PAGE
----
At the same instant, one-fourth of a wavelength ahead, the electric field would be rotated by 90 degrees either to the left or to the right. If it went right, the apparatus would record a maximum electric field going in that direction, and the aliens would know that we have transmitted waves with a right-handed spiral motion. If instead the electric field on that plane were going left, the motion would be in a left-handed spiral.
A skeptic might ask, How do the aliens know what we mean by electric field? On Earth, our convention is that the electric field points in the direction going from positive to negative charges; electrons are by convention called negative and they accelerate in the opposite direction to the electric field. An engineer on Earth would know which way the electric field points by measuring small electric currents induced on the antenna. So it’s easy! Just tell the aliens which way the electrons in their antennas are supposed to move.
There is one subtlety though, the skeptic says. What's an electron? We could explain our notion of electrons to the aliens by saying that electrons are the things that orbit atoms, and they are about 2,000 times lighter than their positively charged counterparts, the protons. But what if the aliens were made entirely of antimatter? It is not entirely impossible that there could be antimatter galaxies far, far away. In an antimatter world, the small things that orbit atoms would be anti-electrons, also known as positrons, and they would accelerate in the direction of the electric field, not the opposite.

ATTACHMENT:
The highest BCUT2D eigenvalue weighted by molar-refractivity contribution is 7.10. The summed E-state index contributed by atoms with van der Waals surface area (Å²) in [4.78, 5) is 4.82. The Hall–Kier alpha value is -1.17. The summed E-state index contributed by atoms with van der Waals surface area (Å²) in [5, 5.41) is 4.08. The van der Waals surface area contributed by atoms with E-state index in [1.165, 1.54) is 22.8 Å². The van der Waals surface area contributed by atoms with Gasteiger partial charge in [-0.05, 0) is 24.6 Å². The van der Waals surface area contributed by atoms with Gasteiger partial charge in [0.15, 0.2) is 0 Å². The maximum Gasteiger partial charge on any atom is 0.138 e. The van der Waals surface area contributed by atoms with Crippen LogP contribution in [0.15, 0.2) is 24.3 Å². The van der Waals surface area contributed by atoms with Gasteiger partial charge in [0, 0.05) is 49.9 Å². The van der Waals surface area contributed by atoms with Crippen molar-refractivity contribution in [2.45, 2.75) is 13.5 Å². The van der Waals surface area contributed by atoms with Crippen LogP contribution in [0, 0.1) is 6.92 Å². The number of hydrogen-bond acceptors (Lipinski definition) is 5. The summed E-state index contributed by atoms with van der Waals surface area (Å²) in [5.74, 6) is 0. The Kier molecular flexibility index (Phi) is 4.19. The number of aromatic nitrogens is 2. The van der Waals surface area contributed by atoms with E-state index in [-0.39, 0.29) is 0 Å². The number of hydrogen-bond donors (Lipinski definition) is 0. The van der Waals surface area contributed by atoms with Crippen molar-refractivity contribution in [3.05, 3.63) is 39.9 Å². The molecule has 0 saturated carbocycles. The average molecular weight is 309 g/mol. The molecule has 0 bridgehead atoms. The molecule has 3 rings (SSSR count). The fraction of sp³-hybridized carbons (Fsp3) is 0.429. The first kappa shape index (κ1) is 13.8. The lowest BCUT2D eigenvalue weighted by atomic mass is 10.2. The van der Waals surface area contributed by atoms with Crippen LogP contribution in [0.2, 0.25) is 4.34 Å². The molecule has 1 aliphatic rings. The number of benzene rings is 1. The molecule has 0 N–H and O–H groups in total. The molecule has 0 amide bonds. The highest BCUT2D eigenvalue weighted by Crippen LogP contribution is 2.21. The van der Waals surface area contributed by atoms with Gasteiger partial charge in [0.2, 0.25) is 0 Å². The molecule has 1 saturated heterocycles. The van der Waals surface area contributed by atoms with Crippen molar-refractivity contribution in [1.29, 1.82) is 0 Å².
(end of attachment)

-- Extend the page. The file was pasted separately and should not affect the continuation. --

Fortunately, though, our instructions for building the antenna would give exactly the same result whether the aliens are made of matter or of antimatter. In the latter case, the aliens would have a notion of electric field that points in the direction opposite to ours. But while our electric field rotates to the right by 90 degrees, its evil antimatter twin also rotates the same way!
Read the next installment in this series: Why There's No Such Thng as North and South
The New Ambidextrous Universe: Symmetry and Asymmetry from Mirror Reflections to Superstrings: Third Revised Edition. By Martin Gardner. 2005.
The Handedness of the Universe. Roger A. Hegstrom and Dilip K. Kondepudi in Scientific American, Vol. 262, pages 108-115; January 1990.
Alien Pizza, Anyone? On other worlds, biochemistry could have taken a different turn. Davide Castelvecchi in Science News, Vol. 172, No. 7, pages 107-; August 18, 2007
Alien courtesy of lauren/Open Clip Art